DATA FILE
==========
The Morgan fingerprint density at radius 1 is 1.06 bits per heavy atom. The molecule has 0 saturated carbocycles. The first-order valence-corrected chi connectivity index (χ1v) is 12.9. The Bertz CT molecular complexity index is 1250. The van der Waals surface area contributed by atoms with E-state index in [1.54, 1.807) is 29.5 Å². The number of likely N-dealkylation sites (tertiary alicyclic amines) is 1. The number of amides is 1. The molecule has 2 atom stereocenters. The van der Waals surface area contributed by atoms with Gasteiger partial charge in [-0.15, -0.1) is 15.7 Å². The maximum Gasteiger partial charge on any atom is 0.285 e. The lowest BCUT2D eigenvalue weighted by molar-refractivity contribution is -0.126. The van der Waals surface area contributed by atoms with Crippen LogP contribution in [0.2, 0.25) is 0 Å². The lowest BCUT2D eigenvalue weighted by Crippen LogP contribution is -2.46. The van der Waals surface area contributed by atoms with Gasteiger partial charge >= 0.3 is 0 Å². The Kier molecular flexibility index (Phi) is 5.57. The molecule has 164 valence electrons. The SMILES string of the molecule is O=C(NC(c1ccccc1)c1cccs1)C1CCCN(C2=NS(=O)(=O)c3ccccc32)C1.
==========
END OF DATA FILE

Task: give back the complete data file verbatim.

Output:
The Morgan fingerprint density at radius 1 is 1.06 bits per heavy atom. The molecule has 0 saturated carbocycles. The first-order valence-corrected chi connectivity index (χ1v) is 12.9. The Bertz CT molecular complexity index is 1250. The van der Waals surface area contributed by atoms with E-state index in [1.54, 1.807) is 29.5 Å². The number of likely N-dealkylation sites (tertiary alicyclic amines) is 1. The number of amides is 1. The molecule has 2 atom stereocenters. The van der Waals surface area contributed by atoms with Gasteiger partial charge in [-0.15, -0.1) is 15.7 Å². The maximum Gasteiger partial charge on any atom is 0.285 e. The lowest BCUT2D eigenvalue weighted by molar-refractivity contribution is -0.126. The van der Waals surface area contributed by atoms with Crippen LogP contribution in [0.2, 0.25) is 0 Å². The lowest BCUT2D eigenvalue weighted by Crippen LogP contribution is -2.46. The van der Waals surface area contributed by atoms with Gasteiger partial charge >= 0.3 is 0 Å². The Kier molecular flexibility index (Phi) is 5.57. The molecule has 164 valence electrons. The SMILES string of the molecule is O=C(NC(c1ccccc1)c1cccs1)C1CCCN(C2=NS(=O)(=O)c3ccccc32)C1.